A ticket for an election in which the lower position is occupied by a more attractive candidate than the higher position.
The Chicago Tribune defines it “a combination of nominees in which the running mate is more appealing than the presidential candidate (possibly coined to refer to a kangaroo’s propulsion from its hind legs, or to the weight it carries in its bottom half).”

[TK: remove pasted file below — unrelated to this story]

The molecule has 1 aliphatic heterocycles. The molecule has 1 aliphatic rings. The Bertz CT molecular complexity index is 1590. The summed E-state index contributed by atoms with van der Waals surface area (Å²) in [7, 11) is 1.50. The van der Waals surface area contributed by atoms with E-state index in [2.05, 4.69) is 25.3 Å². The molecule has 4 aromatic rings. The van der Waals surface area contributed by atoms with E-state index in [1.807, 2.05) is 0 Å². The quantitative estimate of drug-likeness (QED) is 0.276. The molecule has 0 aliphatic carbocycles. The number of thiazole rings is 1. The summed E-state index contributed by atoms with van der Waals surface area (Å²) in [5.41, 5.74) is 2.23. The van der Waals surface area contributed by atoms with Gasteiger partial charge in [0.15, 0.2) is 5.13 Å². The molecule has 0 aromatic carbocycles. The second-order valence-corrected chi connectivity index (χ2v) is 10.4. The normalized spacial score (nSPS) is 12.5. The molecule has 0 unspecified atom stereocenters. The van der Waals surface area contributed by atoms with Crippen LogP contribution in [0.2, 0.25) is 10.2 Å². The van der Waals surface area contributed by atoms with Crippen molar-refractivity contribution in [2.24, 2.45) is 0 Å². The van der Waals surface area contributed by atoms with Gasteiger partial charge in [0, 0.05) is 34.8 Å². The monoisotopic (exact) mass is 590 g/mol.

The phrase originated during the election of Franklin D. Roosevelt. Democratic party leaders wanted a more experienced nomination. As Salon notes, “The choice of John Nance Garner, Speaker of the House, for the second spot on the ticket exacerbated the problem. The popular Texan was much better known and more experienced than Roosevelt. One disappointed Texas colleague complained, ‘It’s a kangaroo ticket. Stronger in the hindquarters than in the front.'”